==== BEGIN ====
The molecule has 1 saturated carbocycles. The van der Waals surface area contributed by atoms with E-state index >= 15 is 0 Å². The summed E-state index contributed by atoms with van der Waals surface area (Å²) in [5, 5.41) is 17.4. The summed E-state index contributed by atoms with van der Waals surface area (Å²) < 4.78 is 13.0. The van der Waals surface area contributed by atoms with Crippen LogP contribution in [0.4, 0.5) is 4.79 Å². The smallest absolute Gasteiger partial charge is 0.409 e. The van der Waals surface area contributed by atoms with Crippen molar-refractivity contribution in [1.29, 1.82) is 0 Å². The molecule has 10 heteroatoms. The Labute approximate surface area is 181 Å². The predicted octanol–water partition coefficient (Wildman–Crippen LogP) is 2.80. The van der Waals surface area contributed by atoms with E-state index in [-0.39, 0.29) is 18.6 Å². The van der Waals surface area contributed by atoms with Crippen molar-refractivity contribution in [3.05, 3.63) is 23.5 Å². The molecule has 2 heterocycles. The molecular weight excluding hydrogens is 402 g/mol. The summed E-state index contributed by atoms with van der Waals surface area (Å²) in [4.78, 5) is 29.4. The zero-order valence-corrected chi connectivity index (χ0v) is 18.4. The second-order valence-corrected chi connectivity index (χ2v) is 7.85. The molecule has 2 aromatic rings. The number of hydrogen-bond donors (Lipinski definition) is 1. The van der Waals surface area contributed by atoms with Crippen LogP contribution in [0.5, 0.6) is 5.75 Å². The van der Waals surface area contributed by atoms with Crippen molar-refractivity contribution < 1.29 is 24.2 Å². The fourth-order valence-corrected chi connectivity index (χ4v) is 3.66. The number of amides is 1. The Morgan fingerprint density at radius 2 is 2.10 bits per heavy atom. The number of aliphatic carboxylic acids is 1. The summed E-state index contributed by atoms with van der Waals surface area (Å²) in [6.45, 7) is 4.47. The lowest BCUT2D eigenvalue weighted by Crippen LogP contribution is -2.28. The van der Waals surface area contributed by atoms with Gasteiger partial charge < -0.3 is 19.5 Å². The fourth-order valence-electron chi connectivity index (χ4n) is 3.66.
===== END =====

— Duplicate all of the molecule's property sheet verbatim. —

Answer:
The molecule has 1 saturated carbocycles. The van der Waals surface area contributed by atoms with E-state index >= 15 is 0 Å². The summed E-state index contributed by atoms with van der Waals surface area (Å²) in [5, 5.41) is 17.4. The summed E-state index contributed by atoms with van der Waals surface area (Å²) < 4.78 is 13.0. The van der Waals surface area contributed by atoms with Crippen LogP contribution in [0.4, 0.5) is 4.79 Å². The smallest absolute Gasteiger partial charge is 0.409 e. The van der Waals surface area contributed by atoms with Crippen molar-refractivity contribution in [1.29, 1.82) is 0 Å². The molecule has 10 heteroatoms. The Labute approximate surface area is 181 Å². The predicted octanol–water partition coefficient (Wildman–Crippen LogP) is 2.80. The van der Waals surface area contributed by atoms with E-state index in [-0.39, 0.29) is 18.6 Å². The van der Waals surface area contributed by atoms with Crippen molar-refractivity contribution in [3.05, 3.63) is 23.5 Å². The molecule has 2 heterocycles. The molecular weight excluding hydrogens is 402 g/mol. The summed E-state index contributed by atoms with van der Waals surface area (Å²) in [4.78, 5) is 29.4. The zero-order valence-corrected chi connectivity index (χ0v) is 18.4. The second-order valence-corrected chi connectivity index (χ2v) is 7.85. The molecule has 2 aromatic rings. The number of hydrogen-bond donors (Lipinski definition) is 1. The van der Waals surface area contributed by atoms with Crippen LogP contribution in [0.5, 0.6) is 5.75 Å². The van der Waals surface area contributed by atoms with Crippen molar-refractivity contribution < 1.29 is 24.2 Å². The fourth-order valence-corrected chi connectivity index (χ4v) is 3.66. The number of amides is 1. The Morgan fingerprint density at radius 2 is 2.10 bits per heavy atom. The number of aliphatic carboxylic acids is 1. The summed E-state index contributed by atoms with van der Waals surface area (Å²) in [6.45, 7) is 4.47. The lowest BCUT2D eigenvalue weighted by Crippen LogP contribution is -2.28. The van der Waals surface area contributed by atoms with Gasteiger partial charge < -0.3 is 19.5 Å². The fourth-order valence-electron chi connectivity index (χ4n) is 3.66.